... competition does in many ways stimulate innovation. We have learned from that and we will insist on competition for the Type-45. As you know, many years ago it was designated that the first [vessel] would be built at Yarrow. You cannot have a fair competition between one shipyard that has built one, and one shipyard that has not. ... Although BAE Systems are the prime contractor ... an absolute condition of that is to involve Vosper's in the design team first of all to give Vosper's absolute transparency on what is going on in terms of designing the ship ... By having Vosper's present in the design team we will ensure first of all that this ship will be built, can be built, at both shipyards. We are also now moving to quite an interesting idea, that bits of the first ship, which we call intermediate products, that is to say blocks, large chunks of hundreds of tonnes, could be built at Vosper's. We have not settled that yet. We thought that might be quite a neat way of getting them into the construction processes for this ship ... That way we think we can envisage a strategy for building these ships where there is competition both for final assembly and to build these intermediate products.[250]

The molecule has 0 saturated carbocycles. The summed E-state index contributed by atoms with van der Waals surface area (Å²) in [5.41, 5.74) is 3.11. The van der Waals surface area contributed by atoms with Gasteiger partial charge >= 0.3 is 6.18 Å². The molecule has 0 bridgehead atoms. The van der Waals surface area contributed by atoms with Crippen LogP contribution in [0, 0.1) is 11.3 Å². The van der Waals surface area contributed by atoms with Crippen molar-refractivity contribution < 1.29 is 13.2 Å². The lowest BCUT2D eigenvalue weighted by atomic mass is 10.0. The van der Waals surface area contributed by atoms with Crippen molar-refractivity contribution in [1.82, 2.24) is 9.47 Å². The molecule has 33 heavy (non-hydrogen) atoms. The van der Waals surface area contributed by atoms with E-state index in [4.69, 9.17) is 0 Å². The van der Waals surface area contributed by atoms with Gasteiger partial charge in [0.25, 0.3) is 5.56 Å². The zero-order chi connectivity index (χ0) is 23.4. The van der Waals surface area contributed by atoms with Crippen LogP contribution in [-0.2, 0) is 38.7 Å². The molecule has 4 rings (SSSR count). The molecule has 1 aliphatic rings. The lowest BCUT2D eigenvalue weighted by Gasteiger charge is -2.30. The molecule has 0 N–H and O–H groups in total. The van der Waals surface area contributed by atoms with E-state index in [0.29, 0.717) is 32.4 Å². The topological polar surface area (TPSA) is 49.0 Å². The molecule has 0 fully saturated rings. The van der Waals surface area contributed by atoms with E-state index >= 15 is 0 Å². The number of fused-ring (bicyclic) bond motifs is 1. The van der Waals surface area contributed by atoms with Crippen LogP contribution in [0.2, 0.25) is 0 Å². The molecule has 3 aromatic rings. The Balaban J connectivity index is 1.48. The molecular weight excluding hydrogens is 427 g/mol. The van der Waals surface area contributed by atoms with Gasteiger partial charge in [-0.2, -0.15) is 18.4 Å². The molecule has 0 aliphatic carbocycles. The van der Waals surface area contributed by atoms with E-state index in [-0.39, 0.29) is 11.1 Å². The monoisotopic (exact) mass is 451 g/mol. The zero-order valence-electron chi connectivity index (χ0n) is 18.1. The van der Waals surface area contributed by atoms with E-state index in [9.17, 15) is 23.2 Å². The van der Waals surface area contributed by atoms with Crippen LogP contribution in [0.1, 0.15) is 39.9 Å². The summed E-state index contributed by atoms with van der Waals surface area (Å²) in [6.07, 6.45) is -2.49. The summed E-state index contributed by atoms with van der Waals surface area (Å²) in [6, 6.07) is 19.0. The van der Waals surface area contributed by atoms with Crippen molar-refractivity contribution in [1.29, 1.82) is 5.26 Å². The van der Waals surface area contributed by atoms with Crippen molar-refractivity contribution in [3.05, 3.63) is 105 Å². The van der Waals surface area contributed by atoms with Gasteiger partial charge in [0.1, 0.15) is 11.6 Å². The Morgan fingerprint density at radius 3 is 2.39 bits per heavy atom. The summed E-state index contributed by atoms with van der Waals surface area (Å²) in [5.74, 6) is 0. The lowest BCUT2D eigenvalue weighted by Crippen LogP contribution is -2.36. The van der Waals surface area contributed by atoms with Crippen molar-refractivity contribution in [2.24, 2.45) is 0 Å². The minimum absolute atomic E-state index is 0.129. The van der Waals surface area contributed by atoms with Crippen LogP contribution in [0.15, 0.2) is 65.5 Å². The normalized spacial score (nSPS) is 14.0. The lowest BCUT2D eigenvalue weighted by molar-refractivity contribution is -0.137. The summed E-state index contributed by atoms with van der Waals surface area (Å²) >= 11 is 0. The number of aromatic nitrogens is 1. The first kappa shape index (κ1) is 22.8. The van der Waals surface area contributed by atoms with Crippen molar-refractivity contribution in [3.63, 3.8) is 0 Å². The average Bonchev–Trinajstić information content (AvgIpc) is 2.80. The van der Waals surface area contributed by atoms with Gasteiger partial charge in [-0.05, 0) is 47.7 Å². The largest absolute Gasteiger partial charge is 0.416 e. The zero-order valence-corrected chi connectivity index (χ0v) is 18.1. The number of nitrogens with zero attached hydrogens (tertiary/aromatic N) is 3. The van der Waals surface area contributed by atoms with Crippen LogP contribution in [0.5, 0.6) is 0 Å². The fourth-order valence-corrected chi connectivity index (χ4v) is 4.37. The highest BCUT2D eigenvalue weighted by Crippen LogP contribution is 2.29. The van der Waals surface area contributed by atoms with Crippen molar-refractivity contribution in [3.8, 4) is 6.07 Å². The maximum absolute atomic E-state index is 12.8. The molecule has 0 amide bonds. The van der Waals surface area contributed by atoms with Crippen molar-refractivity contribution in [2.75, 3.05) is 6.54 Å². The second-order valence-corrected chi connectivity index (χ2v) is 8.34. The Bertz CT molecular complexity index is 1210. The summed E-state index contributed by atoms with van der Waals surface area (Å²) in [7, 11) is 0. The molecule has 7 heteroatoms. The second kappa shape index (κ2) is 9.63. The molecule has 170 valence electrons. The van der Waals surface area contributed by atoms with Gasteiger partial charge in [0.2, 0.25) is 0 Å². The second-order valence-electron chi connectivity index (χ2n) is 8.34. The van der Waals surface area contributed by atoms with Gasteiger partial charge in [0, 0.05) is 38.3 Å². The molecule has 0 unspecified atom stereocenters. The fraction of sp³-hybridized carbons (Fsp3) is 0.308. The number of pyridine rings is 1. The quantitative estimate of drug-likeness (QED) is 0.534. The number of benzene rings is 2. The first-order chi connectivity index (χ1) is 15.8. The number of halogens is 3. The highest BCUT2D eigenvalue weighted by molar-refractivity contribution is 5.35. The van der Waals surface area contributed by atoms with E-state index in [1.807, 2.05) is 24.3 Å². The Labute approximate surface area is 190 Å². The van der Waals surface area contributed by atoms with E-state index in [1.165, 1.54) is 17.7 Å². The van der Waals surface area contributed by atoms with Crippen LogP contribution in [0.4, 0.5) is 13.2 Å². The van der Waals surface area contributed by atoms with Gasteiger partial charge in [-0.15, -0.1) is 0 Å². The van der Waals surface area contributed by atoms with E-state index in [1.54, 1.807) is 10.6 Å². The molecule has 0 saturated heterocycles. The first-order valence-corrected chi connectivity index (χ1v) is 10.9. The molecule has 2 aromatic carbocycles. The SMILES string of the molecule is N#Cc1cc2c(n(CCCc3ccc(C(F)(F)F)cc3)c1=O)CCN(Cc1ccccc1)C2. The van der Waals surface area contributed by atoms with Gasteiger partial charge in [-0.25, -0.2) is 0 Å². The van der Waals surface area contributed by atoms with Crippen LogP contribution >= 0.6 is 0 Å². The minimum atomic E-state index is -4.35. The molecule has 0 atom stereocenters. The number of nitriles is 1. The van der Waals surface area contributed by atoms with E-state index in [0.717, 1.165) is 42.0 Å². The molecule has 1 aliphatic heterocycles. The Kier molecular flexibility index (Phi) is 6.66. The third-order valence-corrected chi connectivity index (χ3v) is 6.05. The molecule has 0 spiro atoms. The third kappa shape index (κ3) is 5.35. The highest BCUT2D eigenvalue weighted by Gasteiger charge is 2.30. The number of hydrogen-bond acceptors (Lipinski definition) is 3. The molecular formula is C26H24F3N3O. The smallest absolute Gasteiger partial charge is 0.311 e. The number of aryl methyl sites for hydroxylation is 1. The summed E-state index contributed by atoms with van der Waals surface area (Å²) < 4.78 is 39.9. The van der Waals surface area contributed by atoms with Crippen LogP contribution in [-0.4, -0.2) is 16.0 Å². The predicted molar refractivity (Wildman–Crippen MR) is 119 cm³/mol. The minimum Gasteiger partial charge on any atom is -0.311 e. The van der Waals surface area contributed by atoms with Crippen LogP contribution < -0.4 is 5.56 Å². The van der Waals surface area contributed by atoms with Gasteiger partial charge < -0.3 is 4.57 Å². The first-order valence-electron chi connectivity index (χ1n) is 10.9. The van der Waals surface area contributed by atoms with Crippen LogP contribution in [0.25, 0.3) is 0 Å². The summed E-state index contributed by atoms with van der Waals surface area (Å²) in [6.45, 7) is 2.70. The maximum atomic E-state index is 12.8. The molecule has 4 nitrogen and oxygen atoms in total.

63. The contract for the first-of-class would be for one, two or three vessels.[251] The first vessel should be available for sea trials in late 2005 or early 2006, but the contractor (rather than the Royal Navy) will be responsible for the successful completion of these trials (probably over a period of about 15 months) and for meeting the vessel's 2007 target in-service date which is defined in terms of its availability for operations.[252]